The flipside of the new radical parties’ success is the failure of the political establishment. In the past, Europe’s politicians were prepared to ignore the will of the people if deemed necessary to further their pet EU projects. If people had had a say, it is doubtful that the euro currency would have ever been introduced and it is even less likely that the various euro bailout packages would have been accepted.
The current euro crisis shows that the established parties are maintaining their contempt for voters. No popular vote could make the euro elite doubt their course; no crisis of public confidence is allowed to deter them from their grand schemes.
To see how unwilling Europe’s political establishment is to assess its policies, one only has to look at the reactions to the electoral success of the True Finns. Because political decisions within the eurozone require unanimity, a Finnish coalition government that includes the True Finns could block all future rescue packages for the euro. But playing by the rules of European decision-making is of course no option when the euro is at stake.
A few days after the Finnish elections, Alexander Alvaro, deputy chairman of the EU parliament’s budget committee, claimed that the unanimity principle needed to be abolished so that no single country could block payments to struggling countries like Portugal. Alvaro, who holds both German and Portuguese citizenships, probably does not even realise that it is precisely such nonchalance about law and democracy that drives European voters to radical protest parties.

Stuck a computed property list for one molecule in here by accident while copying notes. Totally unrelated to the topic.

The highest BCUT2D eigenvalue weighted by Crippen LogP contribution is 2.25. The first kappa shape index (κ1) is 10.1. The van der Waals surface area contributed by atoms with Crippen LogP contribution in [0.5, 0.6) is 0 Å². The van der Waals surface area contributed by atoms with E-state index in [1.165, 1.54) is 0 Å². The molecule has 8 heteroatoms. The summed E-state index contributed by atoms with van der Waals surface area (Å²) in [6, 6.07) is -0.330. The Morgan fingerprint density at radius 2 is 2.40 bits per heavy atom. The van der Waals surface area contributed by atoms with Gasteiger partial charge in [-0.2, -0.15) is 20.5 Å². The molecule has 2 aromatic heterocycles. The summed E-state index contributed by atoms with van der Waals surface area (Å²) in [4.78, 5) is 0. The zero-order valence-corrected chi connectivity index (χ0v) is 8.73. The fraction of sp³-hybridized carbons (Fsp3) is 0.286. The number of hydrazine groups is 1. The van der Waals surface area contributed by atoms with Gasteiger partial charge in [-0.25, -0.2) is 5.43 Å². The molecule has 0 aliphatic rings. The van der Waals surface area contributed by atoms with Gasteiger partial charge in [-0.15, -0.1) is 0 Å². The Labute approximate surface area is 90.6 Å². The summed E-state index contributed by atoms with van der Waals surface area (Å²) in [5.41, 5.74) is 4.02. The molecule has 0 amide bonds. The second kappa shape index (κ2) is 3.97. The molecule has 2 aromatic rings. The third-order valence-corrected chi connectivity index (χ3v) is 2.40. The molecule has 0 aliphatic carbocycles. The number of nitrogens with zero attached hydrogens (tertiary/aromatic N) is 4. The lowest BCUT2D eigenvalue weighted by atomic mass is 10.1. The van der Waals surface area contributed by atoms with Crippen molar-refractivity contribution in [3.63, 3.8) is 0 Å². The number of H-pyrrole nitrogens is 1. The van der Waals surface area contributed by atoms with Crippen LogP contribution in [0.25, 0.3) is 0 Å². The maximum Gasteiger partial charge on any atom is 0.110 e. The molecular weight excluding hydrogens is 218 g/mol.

The grand European project does not allow for normal democratic debates, so it seems. This is astonishing because the sums required for its realisation – or at least to prevent its immediate failure – are gigantic.
Last year, the German parliament casually accepted loan guarantees for troubled euro periphery countries that are equivalent to two thirds of Germany’s annual tax revenue. In any other country, such measures would have been worth a national debate. In Germany, it was considered sufficient that Chancellor Merkel declared that a failure of the currency would equal a failure of Europe. End of debate, no further questions allowed. It’s democracy politburo style.